My hon. Friend made a number of suggestions which appear to require changes to the Food and Drugs Act, for example, control of processors of unfit meat, which presumably would involve some kind of licensing or registration, alteration of the time limits for prosecutions, extension of the powers of environmental health officers, and increased penalties. All such proposals would have implications which go much wider than the control of unfit meat and would affect the law applying to food generally. As the House will know, the Government have decided that there should for the time being be no major revision of the Food and Drugs Act However, this decision does not automatically rule out any amendment which might be indicated, and I can give an assurance that we shall look on its merits at any proposal which would help to achieve improved control over unfit meat. I cannot, of course, give any undertakings about finding parliamentary time.

Scotland has its own food and drugs legislation, similar to that for England and Wales, but, as my hon. Friend has pointed out, the Meat (Sterilisation) Regulations do not apply in Scotland and there is no equivalent legislation there. The possibility of introducing similar regulations in Scotland to close possible loopholes in the law is obviously one of the matters which the Government will have to consider.

As for possible deception to evade levies on imports, the transport of fit meat and unfit meat in the same container would not be permitted under our imported food regulations or under EEC directives. My Department, however, is aware of allegations that imported fit meat may have been misdescribed to Her Majesty's Customs in order to avoid the monetary compensatory amount charged on imports into the United Kingdom. All products are subject to checks at the point of entry to ensure that they are properly described. It is perfectly logical that different types of product should attract different rates of levy and subsidies.

My hon. Friend said that there might not be powers to seize unfit horsemeat. There definitely are such powers, just as there are for other meats, if it is unfit. That is the key point.

My hon. Friend also referred to what sounds like a miraculously efficient site near Bradford. A great many activities seem to take place on the same site. We agree that such premises exist. However, each part of the operation has to satisfy the relevant legislation, and it should not be assumed that abuses occur. If we decided to ban having slaughterhouses and knacker's yards on the same sites I am afraid that it would require an amendment to the Slaughterhouses Act.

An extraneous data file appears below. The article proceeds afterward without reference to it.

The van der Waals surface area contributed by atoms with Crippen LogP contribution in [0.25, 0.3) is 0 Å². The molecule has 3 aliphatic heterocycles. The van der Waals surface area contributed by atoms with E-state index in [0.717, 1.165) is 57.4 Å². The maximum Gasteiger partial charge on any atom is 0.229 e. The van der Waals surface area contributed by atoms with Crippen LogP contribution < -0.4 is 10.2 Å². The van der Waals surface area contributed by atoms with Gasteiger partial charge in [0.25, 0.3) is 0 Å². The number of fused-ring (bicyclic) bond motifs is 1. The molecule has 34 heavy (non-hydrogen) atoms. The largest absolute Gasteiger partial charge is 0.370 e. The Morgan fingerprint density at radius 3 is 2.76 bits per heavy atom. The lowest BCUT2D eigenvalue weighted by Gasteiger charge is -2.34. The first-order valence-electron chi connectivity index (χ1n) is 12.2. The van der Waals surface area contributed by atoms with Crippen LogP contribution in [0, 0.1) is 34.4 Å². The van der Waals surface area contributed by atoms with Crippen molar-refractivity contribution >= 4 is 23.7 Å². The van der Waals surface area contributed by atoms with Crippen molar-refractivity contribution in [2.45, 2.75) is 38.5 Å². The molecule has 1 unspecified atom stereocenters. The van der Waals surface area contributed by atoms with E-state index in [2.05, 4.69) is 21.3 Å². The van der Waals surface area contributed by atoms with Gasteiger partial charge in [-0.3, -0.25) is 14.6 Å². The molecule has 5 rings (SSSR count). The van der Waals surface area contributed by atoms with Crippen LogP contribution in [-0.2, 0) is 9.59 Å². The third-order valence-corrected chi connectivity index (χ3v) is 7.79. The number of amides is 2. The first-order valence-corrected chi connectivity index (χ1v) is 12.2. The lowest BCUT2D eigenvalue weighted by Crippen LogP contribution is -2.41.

If I have time I wantto deal with the question of imports from the Irish Republic. I think it is necessary to distinguish several different aspects. First, as regards animal health rules applying to imports from the Irish Republic, it is true that, because of its disease-free status, meat may be imported into any British port without the specific licensing requirements which apply to other member States. But the public health requirements for imports of fresh fit meat from the Irish Republic are exactly the same as for imports from other member States, and follow closely the rules of the EEC directive on this subject. Imports of such meat are subject to checks by public health authorities. In some ports this task is made more difficult by the lack of suitable inspection facilities, and an inspection may be deferred to an inland destination.

Imports of unfit meat from the Irish Republic are subject, like other unfit imported meat, to the Meat (Sterilisation) Regulations. A recent incident revealed differences between ports in the application of the requirements on the labelling of imported unfit meat released from ports for sterilisation elsewhere. We have given advice on the correct application of the rules which involve the labelling of each package.

I hope that I have been able in a very short run through this complicated subject, which my hon. Friend was correct to raise, to clarify the Government's approach to these problems. In the short term, the answer must lie in continued strict enforcement by local authorities and close vigilance by the meat industry. In the longer term, we shall be considering with all interested organisations whether effective enforcement can be improved by possible amendments to the existing law.

We consider this an extremely important and highly sensitive matter, to which we should give our closest and most urgent attention. Again, I am grateful to my hon. Friend for giving me this opportunity to explain the Government's general position.

Question put and agreed to.

Adjourned accordingly at one minute to Three o'clock.